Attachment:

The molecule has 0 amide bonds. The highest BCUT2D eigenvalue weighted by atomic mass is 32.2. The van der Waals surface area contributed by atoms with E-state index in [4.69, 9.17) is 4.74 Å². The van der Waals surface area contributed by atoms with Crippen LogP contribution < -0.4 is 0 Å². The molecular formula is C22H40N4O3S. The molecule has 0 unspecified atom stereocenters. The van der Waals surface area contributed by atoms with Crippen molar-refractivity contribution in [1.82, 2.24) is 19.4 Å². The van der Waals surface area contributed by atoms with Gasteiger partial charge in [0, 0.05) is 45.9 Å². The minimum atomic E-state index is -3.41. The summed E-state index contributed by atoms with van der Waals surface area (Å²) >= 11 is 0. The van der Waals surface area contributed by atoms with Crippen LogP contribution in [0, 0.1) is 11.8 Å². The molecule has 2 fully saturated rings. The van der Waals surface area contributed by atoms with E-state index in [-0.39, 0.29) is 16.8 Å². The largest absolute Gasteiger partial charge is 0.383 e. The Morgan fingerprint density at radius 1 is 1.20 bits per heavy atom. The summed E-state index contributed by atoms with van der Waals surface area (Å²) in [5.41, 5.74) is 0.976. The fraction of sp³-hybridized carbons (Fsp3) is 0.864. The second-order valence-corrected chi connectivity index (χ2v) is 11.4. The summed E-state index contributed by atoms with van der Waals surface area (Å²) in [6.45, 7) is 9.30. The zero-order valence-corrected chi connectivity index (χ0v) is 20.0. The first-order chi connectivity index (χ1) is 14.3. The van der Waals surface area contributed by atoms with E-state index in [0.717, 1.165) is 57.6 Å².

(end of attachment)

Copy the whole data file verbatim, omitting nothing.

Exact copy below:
The molecule has 0 amide bonds. The highest BCUT2D eigenvalue weighted by atomic mass is 32.2. The van der Waals surface area contributed by atoms with E-state index in [4.69, 9.17) is 4.74 Å². The van der Waals surface area contributed by atoms with Crippen LogP contribution < -0.4 is 0 Å². The molecular formula is C22H40N4O3S. The molecule has 0 unspecified atom stereocenters. The van der Waals surface area contributed by atoms with Crippen molar-refractivity contribution in [1.82, 2.24) is 19.4 Å². The van der Waals surface area contributed by atoms with Gasteiger partial charge in [0, 0.05) is 45.9 Å². The minimum atomic E-state index is -3.41. The summed E-state index contributed by atoms with van der Waals surface area (Å²) >= 11 is 0. The van der Waals surface area contributed by atoms with Crippen LogP contribution in [0, 0.1) is 11.8 Å². The molecule has 2 fully saturated rings. The van der Waals surface area contributed by atoms with E-state index in [-0.39, 0.29) is 16.8 Å². The largest absolute Gasteiger partial charge is 0.383 e. The Morgan fingerprint density at radius 1 is 1.20 bits per heavy atom. The summed E-state index contributed by atoms with van der Waals surface area (Å²) in [5.41, 5.74) is 0.976. The fraction of sp³-hybridized carbons (Fsp3) is 0.864. The second-order valence-corrected chi connectivity index (χ2v) is 11.4. The summed E-state index contributed by atoms with van der Waals surface area (Å²) in [6.45, 7) is 9.30. The zero-order valence-corrected chi connectivity index (χ0v) is 20.0. The first-order chi connectivity index (χ1) is 14.3. The van der Waals surface area contributed by atoms with E-state index in [0.717, 1.165) is 57.6 Å².